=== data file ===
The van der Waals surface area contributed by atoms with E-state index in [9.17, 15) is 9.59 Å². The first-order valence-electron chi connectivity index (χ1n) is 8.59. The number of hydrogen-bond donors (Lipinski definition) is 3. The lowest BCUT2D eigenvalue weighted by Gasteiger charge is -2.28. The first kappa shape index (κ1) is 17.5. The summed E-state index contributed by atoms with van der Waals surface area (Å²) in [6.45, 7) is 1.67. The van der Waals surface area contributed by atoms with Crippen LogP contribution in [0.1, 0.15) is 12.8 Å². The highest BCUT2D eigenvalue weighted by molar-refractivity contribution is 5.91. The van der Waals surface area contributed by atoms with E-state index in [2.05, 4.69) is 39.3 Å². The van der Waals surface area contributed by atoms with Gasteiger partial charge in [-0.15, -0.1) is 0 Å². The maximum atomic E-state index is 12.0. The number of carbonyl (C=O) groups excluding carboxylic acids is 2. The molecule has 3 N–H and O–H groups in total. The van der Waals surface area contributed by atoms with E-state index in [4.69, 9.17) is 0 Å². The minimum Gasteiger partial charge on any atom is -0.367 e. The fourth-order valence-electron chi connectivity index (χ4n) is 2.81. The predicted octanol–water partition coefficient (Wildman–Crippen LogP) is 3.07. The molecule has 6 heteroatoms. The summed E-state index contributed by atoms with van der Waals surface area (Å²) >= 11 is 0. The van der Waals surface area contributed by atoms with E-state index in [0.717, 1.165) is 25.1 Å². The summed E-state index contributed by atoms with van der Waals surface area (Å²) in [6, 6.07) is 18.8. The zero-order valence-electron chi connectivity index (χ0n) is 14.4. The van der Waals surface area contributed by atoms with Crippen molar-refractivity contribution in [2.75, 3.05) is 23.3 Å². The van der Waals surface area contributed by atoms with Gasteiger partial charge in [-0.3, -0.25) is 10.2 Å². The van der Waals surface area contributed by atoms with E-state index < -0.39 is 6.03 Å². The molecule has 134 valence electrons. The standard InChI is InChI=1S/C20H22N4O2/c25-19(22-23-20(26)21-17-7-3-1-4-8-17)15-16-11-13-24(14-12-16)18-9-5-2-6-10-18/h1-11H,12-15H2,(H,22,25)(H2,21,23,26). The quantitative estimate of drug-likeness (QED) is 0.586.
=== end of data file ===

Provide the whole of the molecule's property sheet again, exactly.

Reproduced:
The van der Waals surface area contributed by atoms with E-state index in [9.17, 15) is 9.59 Å². The first-order valence-electron chi connectivity index (χ1n) is 8.59. The number of hydrogen-bond donors (Lipinski definition) is 3. The lowest BCUT2D eigenvalue weighted by Gasteiger charge is -2.28. The first kappa shape index (κ1) is 17.5. The summed E-state index contributed by atoms with van der Waals surface area (Å²) in [6.45, 7) is 1.67. The van der Waals surface area contributed by atoms with Crippen LogP contribution in [0.1, 0.15) is 12.8 Å². The highest BCUT2D eigenvalue weighted by molar-refractivity contribution is 5.91. The van der Waals surface area contributed by atoms with E-state index in [2.05, 4.69) is 39.3 Å². The van der Waals surface area contributed by atoms with Gasteiger partial charge in [-0.15, -0.1) is 0 Å². The maximum atomic E-state index is 12.0. The number of carbonyl (C=O) groups excluding carboxylic acids is 2. The molecule has 3 N–H and O–H groups in total. The van der Waals surface area contributed by atoms with E-state index in [4.69, 9.17) is 0 Å². The minimum Gasteiger partial charge on any atom is -0.367 e. The fourth-order valence-electron chi connectivity index (χ4n) is 2.81. The predicted octanol–water partition coefficient (Wildman–Crippen LogP) is 3.07. The molecule has 6 heteroatoms. The summed E-state index contributed by atoms with van der Waals surface area (Å²) >= 11 is 0. The van der Waals surface area contributed by atoms with E-state index in [0.717, 1.165) is 25.1 Å². The summed E-state index contributed by atoms with van der Waals surface area (Å²) in [6, 6.07) is 18.8. The zero-order valence-electron chi connectivity index (χ0n) is 14.4. The van der Waals surface area contributed by atoms with Crippen molar-refractivity contribution in [2.75, 3.05) is 23.3 Å². The van der Waals surface area contributed by atoms with Gasteiger partial charge in [-0.3, -0.25) is 10.2 Å². The van der Waals surface area contributed by atoms with E-state index < -0.39 is 6.03 Å². The molecule has 134 valence electrons. The standard InChI is InChI=1S/C20H22N4O2/c25-19(22-23-20(26)21-17-7-3-1-4-8-17)15-16-11-13-24(14-12-16)18-9-5-2-6-10-18/h1-11H,12-15H2,(H,22,25)(H2,21,23,26). The quantitative estimate of drug-likeness (QED) is 0.586.